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Governor signs off on numerous laws affecting business, more

Measure updates state’s cybersecurity reporting
    Illinois state agencies will now be required to report all cybersecurity attacks within five days.
    Senate Bill 707, sponsored by state Sen. Michael E. Hastings, D-Tinley Park, has been signed into law and requires state agencies to release detailed reports within five days of determining there was a security breach concerning any of their networks and databases especially those that compromise Illinois residents’ information.
    Hastings started looking into the issue after the July 2016 attack on the Illinois State Board of Elections in which hackers gained access to the state’s voter databases. Ultimately, as many as 90,000 records were compromised.
    The new law involves all security breaches affecting more than 250 Illinois residents. Each breach should be reported to the state’s chief information security officer within 72 hours after the alleged breach.
Prisoner entrepreneur training becomes law
    SPRINGFIELD – Gov. Bruce Rauner has signed a bill into law creating a program to teach Illinois prison inmates business skills.
    The goal of the legislation is to decrease recidivism by providing inmates with opportunities to acquire business skills for use after release. The legislation establishes a pilot program similar to one already in place in the Texas Department of Corrections.
    Under the Prisoner Entrepreneur Education Program, inmates would learn business skills including budgeting, computer skills and public speaking. The business skills training would supplement the Illinois Department of Corrections’ existing training in a number of vocations such as automotive technology, cosmetology, print management and welding.
    House Bill 698 took effect immediately.
Measure to maintain demographic data inked
    SPRINGFIELD – A new law will require the Illinois Department of Human Services to collect and publicly report data on the racial and ethnic demographics of recipients of its state aid programs.
    State Sen. Omar Aquino, D-Chicago, the bill’s Senate sponsor, believes that the law will help the government assess the impact that cutting or expanding a program could have on specific communities.
    “Without tracking demographics, it is difficult to know if we are spending public dollars equitably in regards to race, gender and ethnicity,” Aquino said.
    At a Senate hearing this April, Aquino asked DHS Director James Dimas for demographic data explaining how cuts in Gov. Rauner’s budget proposal would affect minority communities. Dimas responded that the department only collects data when it is mandated by the federal government, as in the case of food subsidy programs like TANF and SNAP.
    Gov. Bruce Rauner signed the legislation, House Bill 3131, into law.
Law closes conflict of interest loophole
    SPRINGFIELD – A bipartisan measure to close a conflict of interest loophole in Illinois statute is now law.
    The new law bans members of the Illinois Energy Conservation Advisory Council from receiving any state grants for teaching continuing education regarding any rule proposed by the council. The measure received unanimous support in both chambers of the Illinois General Assembly.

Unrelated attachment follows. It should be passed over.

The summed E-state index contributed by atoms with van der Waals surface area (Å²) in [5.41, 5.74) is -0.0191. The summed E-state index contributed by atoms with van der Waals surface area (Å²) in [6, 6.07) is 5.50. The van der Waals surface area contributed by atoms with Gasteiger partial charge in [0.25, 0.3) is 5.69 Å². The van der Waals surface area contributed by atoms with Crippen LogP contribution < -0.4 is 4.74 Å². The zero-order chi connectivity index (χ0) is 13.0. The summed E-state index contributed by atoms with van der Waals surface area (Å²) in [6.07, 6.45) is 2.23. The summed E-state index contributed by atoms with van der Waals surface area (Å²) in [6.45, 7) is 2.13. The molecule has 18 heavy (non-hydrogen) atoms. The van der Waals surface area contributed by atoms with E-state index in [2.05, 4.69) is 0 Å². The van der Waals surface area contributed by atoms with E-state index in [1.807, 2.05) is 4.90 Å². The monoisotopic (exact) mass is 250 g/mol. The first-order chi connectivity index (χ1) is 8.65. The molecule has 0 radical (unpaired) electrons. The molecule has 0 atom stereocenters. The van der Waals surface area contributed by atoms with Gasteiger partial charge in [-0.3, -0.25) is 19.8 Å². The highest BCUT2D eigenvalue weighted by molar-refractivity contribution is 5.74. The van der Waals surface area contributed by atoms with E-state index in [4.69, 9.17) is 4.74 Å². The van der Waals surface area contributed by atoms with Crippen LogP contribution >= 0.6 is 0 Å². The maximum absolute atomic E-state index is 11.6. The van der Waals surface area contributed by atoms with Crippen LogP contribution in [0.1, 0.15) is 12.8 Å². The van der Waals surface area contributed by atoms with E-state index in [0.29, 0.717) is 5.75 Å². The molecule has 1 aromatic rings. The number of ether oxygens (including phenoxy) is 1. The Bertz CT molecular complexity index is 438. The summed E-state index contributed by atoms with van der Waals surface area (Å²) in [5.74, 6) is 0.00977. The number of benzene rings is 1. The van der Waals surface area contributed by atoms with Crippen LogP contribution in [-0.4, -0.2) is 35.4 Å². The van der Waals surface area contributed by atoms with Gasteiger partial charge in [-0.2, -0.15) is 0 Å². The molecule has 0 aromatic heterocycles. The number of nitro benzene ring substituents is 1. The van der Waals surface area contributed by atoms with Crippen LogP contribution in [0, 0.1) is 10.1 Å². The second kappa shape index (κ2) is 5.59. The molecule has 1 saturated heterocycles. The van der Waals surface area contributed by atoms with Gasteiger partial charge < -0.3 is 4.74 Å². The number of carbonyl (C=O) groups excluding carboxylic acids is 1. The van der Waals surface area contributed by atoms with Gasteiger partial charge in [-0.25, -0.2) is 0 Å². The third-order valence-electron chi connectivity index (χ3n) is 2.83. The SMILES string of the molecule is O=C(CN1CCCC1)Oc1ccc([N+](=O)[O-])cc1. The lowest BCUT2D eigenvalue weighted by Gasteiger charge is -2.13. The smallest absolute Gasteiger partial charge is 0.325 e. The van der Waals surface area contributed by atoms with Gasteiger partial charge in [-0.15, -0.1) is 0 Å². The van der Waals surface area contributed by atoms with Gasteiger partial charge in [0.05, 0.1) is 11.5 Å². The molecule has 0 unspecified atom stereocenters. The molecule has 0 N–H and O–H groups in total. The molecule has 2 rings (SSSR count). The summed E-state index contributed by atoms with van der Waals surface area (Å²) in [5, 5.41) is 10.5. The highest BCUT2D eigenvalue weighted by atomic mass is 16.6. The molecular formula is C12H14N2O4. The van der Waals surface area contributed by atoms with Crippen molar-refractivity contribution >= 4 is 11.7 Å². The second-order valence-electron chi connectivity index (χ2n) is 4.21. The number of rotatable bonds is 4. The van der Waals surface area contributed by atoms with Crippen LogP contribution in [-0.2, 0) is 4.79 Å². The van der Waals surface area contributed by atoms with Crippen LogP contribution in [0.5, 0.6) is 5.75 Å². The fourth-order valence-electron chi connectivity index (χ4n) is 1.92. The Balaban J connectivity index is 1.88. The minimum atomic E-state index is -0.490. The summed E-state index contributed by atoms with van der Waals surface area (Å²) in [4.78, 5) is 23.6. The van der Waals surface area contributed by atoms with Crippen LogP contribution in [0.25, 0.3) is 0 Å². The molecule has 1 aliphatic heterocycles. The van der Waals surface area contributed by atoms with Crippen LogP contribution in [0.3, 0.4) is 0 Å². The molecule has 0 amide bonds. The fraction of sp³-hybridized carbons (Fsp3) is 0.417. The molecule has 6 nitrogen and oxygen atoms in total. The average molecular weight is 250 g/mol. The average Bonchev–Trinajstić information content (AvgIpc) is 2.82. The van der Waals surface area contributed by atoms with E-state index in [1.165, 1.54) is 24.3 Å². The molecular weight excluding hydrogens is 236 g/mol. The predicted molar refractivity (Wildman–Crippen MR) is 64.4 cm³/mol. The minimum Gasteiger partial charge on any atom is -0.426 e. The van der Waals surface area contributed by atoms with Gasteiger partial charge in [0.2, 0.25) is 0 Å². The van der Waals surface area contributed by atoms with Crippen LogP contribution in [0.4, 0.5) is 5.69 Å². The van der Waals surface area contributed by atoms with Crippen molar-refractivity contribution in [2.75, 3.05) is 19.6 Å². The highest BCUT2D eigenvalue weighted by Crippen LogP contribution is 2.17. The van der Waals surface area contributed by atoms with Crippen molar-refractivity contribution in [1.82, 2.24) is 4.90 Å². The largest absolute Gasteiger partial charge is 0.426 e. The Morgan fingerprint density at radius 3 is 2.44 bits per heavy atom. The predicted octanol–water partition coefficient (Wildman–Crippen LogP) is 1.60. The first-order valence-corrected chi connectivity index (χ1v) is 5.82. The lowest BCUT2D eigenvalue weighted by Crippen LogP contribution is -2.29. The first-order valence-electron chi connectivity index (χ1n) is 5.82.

‘Right to Yelp’ measure gets final approval
    SPRINGFIELD – Legislation protecting the rights of consumers to leave honest online reviews of products and services without fear of retaliation has been signed by Gov. Bruce Rauner.
    The measure was sponsored by state Sen. Steve Stadelman, D-Rockford.
    The measure prevents companies and service providers from enforcing non-disparagement clauses included in sales contracts. Such clauses typically include language that prohibits consumers from leaving negative feedback about the retailer. Oftentimes, particularly online, a consumer must accept the terms of a contract before completing a purchase.
    “Although I understand that businesses don’t want to be unfairly criticized, it is important to protect the right of the consumer to voice their opinion,” Stadelman said. “In many cases, people might not even realize they signed a non-disparagement agreement until a company takes action against them.”
    Illinois joins two other states – California and Maryland – in banning non-disparagement clauses. Senate Bill 1898 is effective Jan. 1.
Plan to simplify appeals of property taxes signed
    SPRINGFIELD – A plan by state Sen. Julie Morrison, D–Deerfield, to streamline the property tax assessment appeal process is now law.
    The new law, which was contained in Senate Bill 609, would allow homeowners to combine multiple-year appeals of their property assessments within the same assessment period. Currently, homeowners must appeal an assessment every year. With long wait times at the Property Tax Appeal Board, many homeowners are forced to file each subsequent year’s appeal separately after they win the initial appeal.
    Senate Bill 609 takes effect immediately.

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